It’s possible to win a game with bad cards in your hand – you just need to make the best out of what you’ve got. With this philosophy, players are able to recognise how many options they actually have during the game. This is how the Kinderspiel des Jahre jury felt over the past year (2020-21). In the previous year, at least until March, we were able to make the most of opportunities in kindergartens and primary schools. After that, however, we found ourselves in a gaming world full of restrictions. But, as the old truism goes, necessity is the mother of invention. In these times of limited contact and home schooling, now more than ever do we need a qualified and thorough judgement of which games should be lifted out from the crowd. In another strong year for games, we have found these titles which contain something fascinating for every age group.
We needed a pragmatic approach to properly evaluate the games: we recruited countless families who had immediately volunteered to help test the games. We found new ways of playing games, organising video calls with families. Above all, it was our advisors to the Kinderspiel des Jahres jury who proved themselves most effective, as they were able to playtest our games without restrictions in the institutions where they work, as soon as they opened up again. This took considerably more effort for everyone taking part than in recent years and so I am happy and quite proud of what we have achieved and what has come from it: a great and varied list of 10 games that are perfect for all children.
What is remarkable this year is that six out of the ten games come from French designers. The visuals in these games are also stunning: whether the unusual retro-graphics of “Tapikékoi” or the sumptuous splendour of “Traumfänger”: it shows once again how much child-like love and joy our French neighbours have for children’s games. But the other games on our list also offer excellent execution. In “Hipp Hopp Hippo”, monkeys try and traverse the game board by jumping on hippos that disappear under the water and then reappear elsewhere. “Memo Friends” sees cute animal friends meeting in a forest. “Inspektor Nase” sparks off lots of discussions with its clear gameplay and Käpt’n Kuller even has its own cannon.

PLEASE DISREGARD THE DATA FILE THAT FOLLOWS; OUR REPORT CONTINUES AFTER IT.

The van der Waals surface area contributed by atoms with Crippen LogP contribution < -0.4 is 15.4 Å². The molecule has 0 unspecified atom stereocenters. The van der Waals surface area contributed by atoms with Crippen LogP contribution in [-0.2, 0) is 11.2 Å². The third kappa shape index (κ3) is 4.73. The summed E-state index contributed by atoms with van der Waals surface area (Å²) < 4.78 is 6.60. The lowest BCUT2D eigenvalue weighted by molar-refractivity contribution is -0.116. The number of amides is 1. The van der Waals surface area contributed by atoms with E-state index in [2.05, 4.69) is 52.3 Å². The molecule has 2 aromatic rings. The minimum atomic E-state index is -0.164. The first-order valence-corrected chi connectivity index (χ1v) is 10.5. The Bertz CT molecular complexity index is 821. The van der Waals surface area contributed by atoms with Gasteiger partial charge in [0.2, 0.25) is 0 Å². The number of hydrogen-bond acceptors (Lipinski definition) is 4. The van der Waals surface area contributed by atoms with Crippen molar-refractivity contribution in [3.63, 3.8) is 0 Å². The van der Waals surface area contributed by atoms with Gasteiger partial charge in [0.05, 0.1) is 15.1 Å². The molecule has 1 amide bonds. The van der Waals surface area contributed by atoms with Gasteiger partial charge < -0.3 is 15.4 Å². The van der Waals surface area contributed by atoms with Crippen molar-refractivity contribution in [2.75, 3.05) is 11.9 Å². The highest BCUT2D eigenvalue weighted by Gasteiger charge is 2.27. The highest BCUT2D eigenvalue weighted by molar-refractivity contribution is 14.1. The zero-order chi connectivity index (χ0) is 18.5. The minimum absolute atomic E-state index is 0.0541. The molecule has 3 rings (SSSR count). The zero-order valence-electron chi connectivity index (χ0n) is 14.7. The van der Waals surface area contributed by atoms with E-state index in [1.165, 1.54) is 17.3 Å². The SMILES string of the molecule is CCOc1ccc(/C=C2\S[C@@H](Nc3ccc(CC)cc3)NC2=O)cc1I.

There are three games vying for the Kinderspiel des Jahres award on 14 June 2021. These three stood out from the list just a little bit more than the rest, showing well thought out and innovative approaches to games design.
“Dragomino” elegantly transforms the family game “Kingdomino” into a children’s game.
“Fabelwelten” (“Storytailors”) captivates players with its interactive and communicative fairytales that never fail to raise a smile.
“Mia London” offers a top-quality observation challenge, where adults will have to work to keep up with the children.
Even if there can only be one winner, all the games on our list are winners in their own right, because they will give children and families an unbelievably entertaining experience. That’s why we recommend being inspired by our lists and trying out as many as you like. With an age range from three to seven years, there really is something for everyone. And with such a strong year for games for children aged five and up, younger children too can enjoy the fun of playing games.